Ezekiel 37, 12-14 + Psalm 130 + Romeans 8, 8-11 + John 11, 1-45
Prepared during a time of self-isolation during the pandemic.
The three men invited to the Garden by Jesus are the same three who just, weeks before, went with him up a mountain to witness his glory. They like what they see on that mountain, and Peter says: “It is good for us to be here.” The next time Jesus climbs a hill, they will be nowhere in sight. Those disciples who once argued over who gets to sit on his right or his left are all gone somewhere, replaced by two thieves on his right and on his left. That crowd shouting, “Hosanna” has changed its tune now crying out: “Crucify him.” With these scenes and thoughts in mind, we enter into a week we call, Holy to celebrate and observe the Passover.
That solemn yet joyful entry into Jerusalem is for the sake of Passover. At first it is for the sake of a Passover past and remembered, but it becomes a new Passover for the present and the future. They fast. They sacrifice a lamb. They eat the flesh of that lamb never alone, but with friends and family. They tell the amazing story of the Covenant to which they were invited by a God who loved them first with a love that knew no limit to forgiveness. That Passover celebration was never finished that night. Before the fourth and final cup of wine, Jesus leaves the room, and there begins a new Passover. He prays first with his Father about that last cup which will finish and seal the covenant while the three who were so anxious to be with him before now sleep. They are gone as the sacrifice begins. When the Lamb is sacrificed and its blood poured out for the new covenant, they are hiding almost dead like Lazarus until they are called out with news too good to be true except that it is true. “I thirst” says the Lamb of God, and with some wine on a stick, he drinks the last cup and says, “It is finished.” The Covenant of love and mercy is sealed.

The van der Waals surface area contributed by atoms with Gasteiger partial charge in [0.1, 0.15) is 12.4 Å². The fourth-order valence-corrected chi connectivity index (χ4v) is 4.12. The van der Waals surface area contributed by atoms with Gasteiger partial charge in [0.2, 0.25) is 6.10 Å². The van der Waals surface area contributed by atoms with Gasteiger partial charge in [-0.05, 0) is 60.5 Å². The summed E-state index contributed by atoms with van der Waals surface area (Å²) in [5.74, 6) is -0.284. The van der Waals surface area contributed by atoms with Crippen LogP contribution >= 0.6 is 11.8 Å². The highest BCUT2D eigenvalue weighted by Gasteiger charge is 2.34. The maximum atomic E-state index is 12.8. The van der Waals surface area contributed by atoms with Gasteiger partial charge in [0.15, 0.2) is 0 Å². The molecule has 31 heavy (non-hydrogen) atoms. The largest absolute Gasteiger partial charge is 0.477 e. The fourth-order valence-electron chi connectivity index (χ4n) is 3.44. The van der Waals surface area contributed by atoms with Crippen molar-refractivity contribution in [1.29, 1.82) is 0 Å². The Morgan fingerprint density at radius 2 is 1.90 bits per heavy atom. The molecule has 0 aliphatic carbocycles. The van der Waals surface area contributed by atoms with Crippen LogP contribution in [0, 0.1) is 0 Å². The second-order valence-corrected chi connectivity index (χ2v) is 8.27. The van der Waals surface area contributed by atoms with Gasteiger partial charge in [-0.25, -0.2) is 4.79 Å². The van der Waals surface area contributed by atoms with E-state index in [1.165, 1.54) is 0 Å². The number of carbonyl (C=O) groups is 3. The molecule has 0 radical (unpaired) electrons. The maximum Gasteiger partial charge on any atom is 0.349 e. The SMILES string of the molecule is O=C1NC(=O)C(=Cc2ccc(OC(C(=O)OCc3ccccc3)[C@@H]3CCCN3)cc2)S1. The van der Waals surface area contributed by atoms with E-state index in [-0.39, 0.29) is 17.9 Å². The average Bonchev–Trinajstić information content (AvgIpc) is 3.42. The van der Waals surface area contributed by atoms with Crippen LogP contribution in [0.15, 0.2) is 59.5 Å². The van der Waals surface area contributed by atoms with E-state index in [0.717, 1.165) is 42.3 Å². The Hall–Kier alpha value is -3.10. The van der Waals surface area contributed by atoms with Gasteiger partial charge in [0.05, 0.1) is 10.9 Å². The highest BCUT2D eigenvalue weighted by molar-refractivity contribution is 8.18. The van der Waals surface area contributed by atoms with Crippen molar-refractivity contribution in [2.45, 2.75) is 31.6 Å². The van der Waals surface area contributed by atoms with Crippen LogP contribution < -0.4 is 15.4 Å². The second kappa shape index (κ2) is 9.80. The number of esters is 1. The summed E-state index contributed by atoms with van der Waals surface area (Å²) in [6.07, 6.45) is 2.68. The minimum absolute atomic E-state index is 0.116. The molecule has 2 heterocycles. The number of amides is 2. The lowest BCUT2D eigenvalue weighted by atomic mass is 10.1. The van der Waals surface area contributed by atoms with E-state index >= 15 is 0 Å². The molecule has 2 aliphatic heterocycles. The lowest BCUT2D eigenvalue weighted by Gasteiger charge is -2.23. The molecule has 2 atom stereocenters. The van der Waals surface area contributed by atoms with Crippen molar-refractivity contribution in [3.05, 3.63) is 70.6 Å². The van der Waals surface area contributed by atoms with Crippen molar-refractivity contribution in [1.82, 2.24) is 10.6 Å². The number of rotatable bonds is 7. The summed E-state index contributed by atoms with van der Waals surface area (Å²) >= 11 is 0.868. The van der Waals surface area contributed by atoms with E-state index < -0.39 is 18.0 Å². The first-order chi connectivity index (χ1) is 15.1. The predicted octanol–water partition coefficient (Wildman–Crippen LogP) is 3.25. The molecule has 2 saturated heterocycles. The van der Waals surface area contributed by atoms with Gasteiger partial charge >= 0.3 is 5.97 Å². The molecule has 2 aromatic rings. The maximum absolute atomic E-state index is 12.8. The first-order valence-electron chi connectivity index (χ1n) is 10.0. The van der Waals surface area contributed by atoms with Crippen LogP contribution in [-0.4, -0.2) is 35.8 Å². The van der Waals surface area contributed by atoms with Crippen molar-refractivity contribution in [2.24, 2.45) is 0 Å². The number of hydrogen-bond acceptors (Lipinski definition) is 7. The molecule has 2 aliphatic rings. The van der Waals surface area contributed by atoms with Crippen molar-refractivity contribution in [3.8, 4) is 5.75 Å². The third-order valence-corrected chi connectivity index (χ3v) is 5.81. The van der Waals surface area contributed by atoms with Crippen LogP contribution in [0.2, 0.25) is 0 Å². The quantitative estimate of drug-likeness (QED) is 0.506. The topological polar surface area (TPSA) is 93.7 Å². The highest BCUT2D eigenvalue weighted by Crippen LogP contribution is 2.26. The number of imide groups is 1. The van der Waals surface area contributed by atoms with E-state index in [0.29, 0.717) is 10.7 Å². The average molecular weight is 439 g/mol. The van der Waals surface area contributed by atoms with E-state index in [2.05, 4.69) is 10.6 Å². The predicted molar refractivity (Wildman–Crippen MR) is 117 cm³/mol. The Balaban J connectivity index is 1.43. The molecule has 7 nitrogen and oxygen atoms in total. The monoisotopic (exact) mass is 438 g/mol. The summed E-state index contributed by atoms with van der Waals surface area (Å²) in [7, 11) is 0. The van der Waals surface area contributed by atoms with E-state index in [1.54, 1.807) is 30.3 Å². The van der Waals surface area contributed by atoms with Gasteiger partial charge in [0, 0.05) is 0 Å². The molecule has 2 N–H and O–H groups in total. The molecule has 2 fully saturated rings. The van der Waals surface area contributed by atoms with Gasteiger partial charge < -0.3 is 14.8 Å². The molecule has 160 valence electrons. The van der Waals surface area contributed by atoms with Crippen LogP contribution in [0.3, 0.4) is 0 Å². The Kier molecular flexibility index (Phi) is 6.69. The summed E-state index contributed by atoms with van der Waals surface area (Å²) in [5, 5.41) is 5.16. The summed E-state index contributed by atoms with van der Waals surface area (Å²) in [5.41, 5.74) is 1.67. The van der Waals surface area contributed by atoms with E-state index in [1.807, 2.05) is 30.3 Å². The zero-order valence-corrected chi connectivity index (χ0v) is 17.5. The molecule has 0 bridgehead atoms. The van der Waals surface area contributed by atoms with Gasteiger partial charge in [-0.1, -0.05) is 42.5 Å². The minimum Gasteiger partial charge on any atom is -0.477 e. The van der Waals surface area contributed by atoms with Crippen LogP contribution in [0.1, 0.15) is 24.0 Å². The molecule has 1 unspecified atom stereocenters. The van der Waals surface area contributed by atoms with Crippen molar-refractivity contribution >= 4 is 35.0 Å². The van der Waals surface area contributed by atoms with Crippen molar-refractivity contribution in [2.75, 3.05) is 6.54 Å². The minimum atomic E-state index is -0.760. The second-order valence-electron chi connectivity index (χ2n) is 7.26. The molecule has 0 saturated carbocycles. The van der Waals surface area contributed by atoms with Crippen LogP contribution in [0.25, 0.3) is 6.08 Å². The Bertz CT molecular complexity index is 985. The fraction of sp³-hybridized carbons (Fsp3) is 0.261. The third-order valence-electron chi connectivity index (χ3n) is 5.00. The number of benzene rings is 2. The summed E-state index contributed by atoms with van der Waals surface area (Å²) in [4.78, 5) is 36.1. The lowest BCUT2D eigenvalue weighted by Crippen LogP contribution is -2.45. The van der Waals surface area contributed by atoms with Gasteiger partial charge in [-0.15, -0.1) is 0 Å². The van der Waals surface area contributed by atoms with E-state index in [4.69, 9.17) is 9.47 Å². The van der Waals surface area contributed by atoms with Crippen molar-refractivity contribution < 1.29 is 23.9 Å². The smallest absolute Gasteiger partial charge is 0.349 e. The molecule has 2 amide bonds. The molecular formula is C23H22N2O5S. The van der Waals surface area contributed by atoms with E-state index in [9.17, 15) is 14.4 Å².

With this Passion proclaimed, and our remembrance of that Passover Supper in an upper room, yet to come, one Lent comes to an end this week, but another has just begun. What we began on February 26 of this year was our annual fast calling us to give up, give away, and refresh our relationship with God. What we may have given up for Lent in our seasonal fasting seems insignificant when compared to what we are giving up now. Some call it “Social distancing”. Others, like me, call it “Physical distancing”. Regardless of the word, there is a very real experience of distance that finds us calling each other by phone, texts, and email waiting and watching for all of this to pass over. While we wait and watch, a hunger stirs in our hearts for companions, for neighbors, friends, and the community of faith where we are fed by the Word of God and the Bread of Life. It will do us no harm to experience this fasting if we remember who we fast with and what we fast for. The Covenant we share gives us an identity as God’s people. It means we are a people formed through sacrifice and love even though we often leave the “sacrifice” part up to others. Many in this Covenant with us have suffered and fasted before, and they still do today out of our sight. Christians in refugee camps, our brothers and sisters in the parts of this world where Mass is forbidden, and those who have gone before us in concentration camps and prisons have suffered this hunger before and remained faithful and hopeful. While we fast from the Flesh of the Lamb of God, and while we long for him to come under our roof again, we wait in confident hope that like those people who once followed Jesus into the wilderness, we will be fed again and with abundance. In that hope, we keep a vigil now and watch and wait for that day when we may rise up together to sing Hosanna and shout Alleluia.